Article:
Lifestyle Environment 15 Sep 2019 Loss of city’s ...

Loss of city’s green cover

DECCAN CHRONICLE. | TASNEEM AKBARI KUTUBUDDIN
Published Sep 15, 2019, 12:00 am IST
Updated Sep 15, 2019, 12:13 am IST
The green cover in Chennai is quickly vanishing thanks to tree felling in the name of development. Is planting saplings the answer?
Volunteers on a tree planting drive organised by an NGO
 Volunteers on a tree planting drive organised by an NGO

In Chennai, a person felling a tree has to obtain prior permission from the Greater Chennai Corporation. Also, the corporation has no policy to maintain avenue trees. In the last one year, since July 2018, trees have been cut down to lay storm water drains in Anna Nagar and Poonamallee High Road, build pedestrian walks for malls in T. Nagar,  and make way for government official vehicles in Natesan Nagar.

About 16 years back, the Madras high court had ordered the state government to form a tree authority and ordered planting of 50 saplings as compensation of every tree cut, none of which was followed by the forest department. But a mature tree felled is a loss and planting a sapling takes it years to grow back into a full-fledged tree and cannot compensate for the immediate loss of the green cover. Also, such saplings seldom survive due to poor maintenance.

 

Anoop Kumar, an organic farming and horticulture consultant, believes that this type of strategy of planting saplings will only work if there is a policy made to maintain it. “Many a times the corporation plants trees in open spaces or alongside highways and this is done just for publicity and a photograph. But the truth is that they get busy and are hardly seen coming back to maintain or water the saplings. This compensatory act makes no sense if the saplings die. Instead the nearby shops and residents can be made responsible for its maintenance and a compensation or recognition can be provided for them instead. This will also make them feel attached to the plant as it grows and they will prevent felling of it in future”.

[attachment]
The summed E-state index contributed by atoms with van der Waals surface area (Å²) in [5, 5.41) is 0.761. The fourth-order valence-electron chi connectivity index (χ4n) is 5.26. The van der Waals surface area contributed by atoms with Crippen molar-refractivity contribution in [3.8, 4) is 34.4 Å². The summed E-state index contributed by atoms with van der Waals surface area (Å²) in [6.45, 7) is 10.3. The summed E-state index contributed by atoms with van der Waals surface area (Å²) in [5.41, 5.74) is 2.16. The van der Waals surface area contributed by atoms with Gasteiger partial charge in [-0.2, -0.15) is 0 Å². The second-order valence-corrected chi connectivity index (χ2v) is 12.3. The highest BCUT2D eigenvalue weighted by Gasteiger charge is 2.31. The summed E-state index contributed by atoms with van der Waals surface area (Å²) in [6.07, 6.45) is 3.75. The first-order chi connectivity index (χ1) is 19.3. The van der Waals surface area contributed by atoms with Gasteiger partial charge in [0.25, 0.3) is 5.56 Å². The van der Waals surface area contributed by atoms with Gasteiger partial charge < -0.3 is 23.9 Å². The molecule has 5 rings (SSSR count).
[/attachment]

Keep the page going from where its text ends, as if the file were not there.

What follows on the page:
A series of tree saplings were planted along the side of Rosary Church Street in Santhome a few months back in an attempt by the Greater Chennai Corporation to replace the green cover but so far, no one has been spotted caring for it as was promised by GCC who said they had appointed a contractor.

Nizhal (shade), an organization to speak for trees, formed a trust to promote concern for trees in the city in 2005. Nizhal has been actively involved in various greening activities around the city, has conducted several tree walks, tree surveys and “free the tree” campaigns.

 

“New Delhi, Mumbai, Pune and Bengaluru have set ground rules in the 1970s to prevent tree felling, but unfortunately Chennai lacks such guidelines or authority. Chennai lacks a tree authority that can bring such deterrents to task and avoid felling of trees in the first place”, says Shobha, founder of Nizhal. “Planting indigenous species of saplings is very important. Citizens can be watchdogs for mature trees across the city and monitor it to care for its well-being.”

If you see someone who is felling a tree in the city, you can ask for the written permission slip by the Corporation. Report abuse of trees/tree felling by calling the Chennai Corporation at 1913 or through the Namma Chennai app.

 

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